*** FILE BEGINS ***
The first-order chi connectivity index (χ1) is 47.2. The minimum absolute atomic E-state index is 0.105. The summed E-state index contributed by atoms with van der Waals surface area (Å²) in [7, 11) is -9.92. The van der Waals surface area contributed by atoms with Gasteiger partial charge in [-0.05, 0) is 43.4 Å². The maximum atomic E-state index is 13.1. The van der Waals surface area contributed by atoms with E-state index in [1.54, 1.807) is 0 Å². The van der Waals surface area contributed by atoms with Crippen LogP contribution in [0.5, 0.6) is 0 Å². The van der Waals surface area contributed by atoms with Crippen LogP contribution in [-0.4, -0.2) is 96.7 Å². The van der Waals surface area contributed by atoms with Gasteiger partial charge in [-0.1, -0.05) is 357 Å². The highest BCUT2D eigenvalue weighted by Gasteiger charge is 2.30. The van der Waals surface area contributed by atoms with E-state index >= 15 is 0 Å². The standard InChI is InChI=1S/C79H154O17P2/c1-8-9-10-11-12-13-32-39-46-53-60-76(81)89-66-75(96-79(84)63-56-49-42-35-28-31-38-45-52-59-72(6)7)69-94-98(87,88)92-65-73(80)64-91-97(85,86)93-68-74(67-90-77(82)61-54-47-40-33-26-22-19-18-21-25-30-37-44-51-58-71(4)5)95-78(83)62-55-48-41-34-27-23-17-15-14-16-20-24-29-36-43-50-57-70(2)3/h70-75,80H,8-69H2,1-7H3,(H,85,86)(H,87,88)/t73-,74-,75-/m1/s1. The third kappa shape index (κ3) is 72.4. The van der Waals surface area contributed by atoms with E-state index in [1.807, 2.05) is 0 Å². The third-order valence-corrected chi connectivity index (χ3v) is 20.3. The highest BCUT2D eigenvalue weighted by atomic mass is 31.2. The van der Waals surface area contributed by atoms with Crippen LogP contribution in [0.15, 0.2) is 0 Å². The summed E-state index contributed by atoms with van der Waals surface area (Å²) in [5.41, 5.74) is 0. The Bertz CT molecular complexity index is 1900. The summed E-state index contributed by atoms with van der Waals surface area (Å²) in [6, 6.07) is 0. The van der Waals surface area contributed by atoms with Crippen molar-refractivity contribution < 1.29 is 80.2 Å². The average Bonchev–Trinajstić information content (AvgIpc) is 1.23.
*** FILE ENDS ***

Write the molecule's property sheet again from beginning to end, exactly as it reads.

The first-order chi connectivity index (χ1) is 47.2. The minimum absolute atomic E-state index is 0.105. The summed E-state index contributed by atoms with van der Waals surface area (Å²) in [7, 11) is -9.92. The van der Waals surface area contributed by atoms with Gasteiger partial charge in [-0.05, 0) is 43.4 Å². The maximum atomic E-state index is 13.1. The van der Waals surface area contributed by atoms with E-state index in [1.54, 1.807) is 0 Å². The van der Waals surface area contributed by atoms with Crippen LogP contribution in [0.5, 0.6) is 0 Å². The van der Waals surface area contributed by atoms with Crippen LogP contribution in [-0.4, -0.2) is 96.7 Å². The van der Waals surface area contributed by atoms with Gasteiger partial charge in [-0.1, -0.05) is 357 Å². The highest BCUT2D eigenvalue weighted by Gasteiger charge is 2.30. The van der Waals surface area contributed by atoms with E-state index >= 15 is 0 Å². The standard InChI is InChI=1S/C79H154O17P2/c1-8-9-10-11-12-13-32-39-46-53-60-76(81)89-66-75(96-79(84)63-56-49-42-35-28-31-38-45-52-59-72(6)7)69-94-98(87,88)92-65-73(80)64-91-97(85,86)93-68-74(67-90-77(82)61-54-47-40-33-26-22-19-18-21-25-30-37-44-51-58-71(4)5)95-78(83)62-55-48-41-34-27-23-17-15-14-16-20-24-29-36-43-50-57-70(2)3/h70-75,80H,8-69H2,1-7H3,(H,85,86)(H,87,88)/t73-,74-,75-/m1/s1. The third kappa shape index (κ3) is 72.4. The van der Waals surface area contributed by atoms with E-state index in [1.807, 2.05) is 0 Å². The third-order valence-corrected chi connectivity index (χ3v) is 20.3. The highest BCUT2D eigenvalue weighted by atomic mass is 31.2. The van der Waals surface area contributed by atoms with Crippen LogP contribution in [0.15, 0.2) is 0 Å². The summed E-state index contributed by atoms with van der Waals surface area (Å²) in [5.41, 5.74) is 0. The Bertz CT molecular complexity index is 1900. The summed E-state index contributed by atoms with van der Waals surface area (Å²) in [6, 6.07) is 0. The van der Waals surface area contributed by atoms with Crippen molar-refractivity contribution < 1.29 is 80.2 Å². The average Bonchev–Trinajstić information content (AvgIpc) is 1.23.